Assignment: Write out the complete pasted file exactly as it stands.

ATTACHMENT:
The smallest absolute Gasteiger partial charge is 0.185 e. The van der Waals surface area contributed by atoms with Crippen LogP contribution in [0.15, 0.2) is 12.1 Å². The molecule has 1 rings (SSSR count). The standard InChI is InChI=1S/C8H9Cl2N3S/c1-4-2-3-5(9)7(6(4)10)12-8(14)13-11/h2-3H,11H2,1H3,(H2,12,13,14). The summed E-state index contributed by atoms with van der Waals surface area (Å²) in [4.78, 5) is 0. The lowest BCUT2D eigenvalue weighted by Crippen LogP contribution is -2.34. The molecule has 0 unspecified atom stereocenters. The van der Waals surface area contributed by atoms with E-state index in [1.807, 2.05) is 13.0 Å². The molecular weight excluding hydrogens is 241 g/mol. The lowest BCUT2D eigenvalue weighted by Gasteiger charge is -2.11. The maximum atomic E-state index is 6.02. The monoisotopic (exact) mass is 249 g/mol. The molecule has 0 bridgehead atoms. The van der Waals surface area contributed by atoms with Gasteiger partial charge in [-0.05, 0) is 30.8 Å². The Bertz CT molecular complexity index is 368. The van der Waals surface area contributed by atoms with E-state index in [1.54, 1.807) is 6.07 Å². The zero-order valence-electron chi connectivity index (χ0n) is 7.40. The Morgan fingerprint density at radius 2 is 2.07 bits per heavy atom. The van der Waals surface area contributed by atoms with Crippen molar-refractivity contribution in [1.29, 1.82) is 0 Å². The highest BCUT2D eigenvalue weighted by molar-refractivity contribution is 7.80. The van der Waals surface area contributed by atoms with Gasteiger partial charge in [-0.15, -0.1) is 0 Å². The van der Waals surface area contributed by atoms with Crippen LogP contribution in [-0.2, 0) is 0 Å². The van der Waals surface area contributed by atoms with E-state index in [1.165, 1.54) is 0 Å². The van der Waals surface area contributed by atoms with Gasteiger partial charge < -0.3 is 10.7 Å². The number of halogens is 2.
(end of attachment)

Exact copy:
The smallest absolute Gasteiger partial charge is 0.185 e. The van der Waals surface area contributed by atoms with Crippen LogP contribution in [0.15, 0.2) is 12.1 Å². The molecule has 1 rings (SSSR count). The standard InChI is InChI=1S/C8H9Cl2N3S/c1-4-2-3-5(9)7(6(4)10)12-8(14)13-11/h2-3H,11H2,1H3,(H2,12,13,14). The summed E-state index contributed by atoms with van der Waals surface area (Å²) in [4.78, 5) is 0. The lowest BCUT2D eigenvalue weighted by Crippen LogP contribution is -2.34. The molecule has 0 unspecified atom stereocenters. The van der Waals surface area contributed by atoms with E-state index in [1.807, 2.05) is 13.0 Å². The molecular weight excluding hydrogens is 241 g/mol. The lowest BCUT2D eigenvalue weighted by Gasteiger charge is -2.11. The maximum atomic E-state index is 6.02. The monoisotopic (exact) mass is 249 g/mol. The molecule has 0 bridgehead atoms. The van der Waals surface area contributed by atoms with Gasteiger partial charge in [-0.05, 0) is 30.8 Å². The Bertz CT molecular complexity index is 368. The van der Waals surface area contributed by atoms with E-state index in [1.54, 1.807) is 6.07 Å². The zero-order valence-electron chi connectivity index (χ0n) is 7.40. The Morgan fingerprint density at radius 2 is 2.07 bits per heavy atom. The van der Waals surface area contributed by atoms with Crippen molar-refractivity contribution in [1.29, 1.82) is 0 Å². The highest BCUT2D eigenvalue weighted by molar-refractivity contribution is 7.80. The van der Waals surface area contributed by atoms with Gasteiger partial charge in [-0.15, -0.1) is 0 Å². The van der Waals surface area contributed by atoms with Crippen LogP contribution in [-0.2, 0) is 0 Å². The van der Waals surface area contributed by atoms with E-state index in [1.165, 1.54) is 0 Å². The van der Waals surface area contributed by atoms with Gasteiger partial charge < -0.3 is 10.7 Å². The number of halogens is 2.